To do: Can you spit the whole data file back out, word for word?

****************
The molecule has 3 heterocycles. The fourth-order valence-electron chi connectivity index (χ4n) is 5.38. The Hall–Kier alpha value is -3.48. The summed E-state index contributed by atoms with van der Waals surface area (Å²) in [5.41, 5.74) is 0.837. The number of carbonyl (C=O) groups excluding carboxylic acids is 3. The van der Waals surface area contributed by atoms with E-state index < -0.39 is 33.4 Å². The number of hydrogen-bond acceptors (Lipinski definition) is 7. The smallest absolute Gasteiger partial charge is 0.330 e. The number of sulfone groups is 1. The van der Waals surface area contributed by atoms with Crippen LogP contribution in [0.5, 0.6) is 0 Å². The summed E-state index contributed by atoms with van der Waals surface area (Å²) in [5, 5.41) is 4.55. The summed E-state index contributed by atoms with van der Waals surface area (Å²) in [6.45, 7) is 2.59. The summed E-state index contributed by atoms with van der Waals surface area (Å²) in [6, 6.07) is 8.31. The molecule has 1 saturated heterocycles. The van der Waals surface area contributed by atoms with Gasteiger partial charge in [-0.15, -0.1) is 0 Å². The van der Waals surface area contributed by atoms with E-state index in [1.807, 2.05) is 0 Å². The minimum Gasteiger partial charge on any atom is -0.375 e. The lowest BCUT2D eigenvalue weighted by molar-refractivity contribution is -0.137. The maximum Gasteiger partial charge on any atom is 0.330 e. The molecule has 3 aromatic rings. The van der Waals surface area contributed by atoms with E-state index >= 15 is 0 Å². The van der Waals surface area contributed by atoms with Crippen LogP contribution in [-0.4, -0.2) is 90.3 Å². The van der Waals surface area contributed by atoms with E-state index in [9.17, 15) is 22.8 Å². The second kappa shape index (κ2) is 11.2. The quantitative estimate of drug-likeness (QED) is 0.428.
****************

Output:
The molecule has 3 heterocycles. The fourth-order valence-electron chi connectivity index (χ4n) is 5.38. The Hall–Kier alpha value is -3.48. The summed E-state index contributed by atoms with van der Waals surface area (Å²) in [5.41, 5.74) is 0.837. The number of carbonyl (C=O) groups excluding carboxylic acids is 3. The van der Waals surface area contributed by atoms with E-state index < -0.39 is 33.4 Å². The number of hydrogen-bond acceptors (Lipinski definition) is 7. The smallest absolute Gasteiger partial charge is 0.330 e. The number of sulfone groups is 1. The van der Waals surface area contributed by atoms with Crippen LogP contribution in [0.5, 0.6) is 0 Å². The summed E-state index contributed by atoms with van der Waals surface area (Å²) in [5, 5.41) is 4.55. The summed E-state index contributed by atoms with van der Waals surface area (Å²) in [6.45, 7) is 2.59. The summed E-state index contributed by atoms with van der Waals surface area (Å²) in [6, 6.07) is 8.31. The molecule has 1 saturated heterocycles. The van der Waals surface area contributed by atoms with Gasteiger partial charge in [-0.15, -0.1) is 0 Å². The van der Waals surface area contributed by atoms with E-state index in [1.807, 2.05) is 0 Å². The minimum Gasteiger partial charge on any atom is -0.375 e. The lowest BCUT2D eigenvalue weighted by molar-refractivity contribution is -0.137. The maximum Gasteiger partial charge on any atom is 0.330 e. The molecule has 3 aromatic rings. The van der Waals surface area contributed by atoms with E-state index >= 15 is 0 Å². The van der Waals surface area contributed by atoms with Crippen LogP contribution in [-0.4, -0.2) is 90.3 Å². The van der Waals surface area contributed by atoms with E-state index in [9.17, 15) is 22.8 Å². The second kappa shape index (κ2) is 11.2. The quantitative estimate of drug-likeness (QED) is 0.428.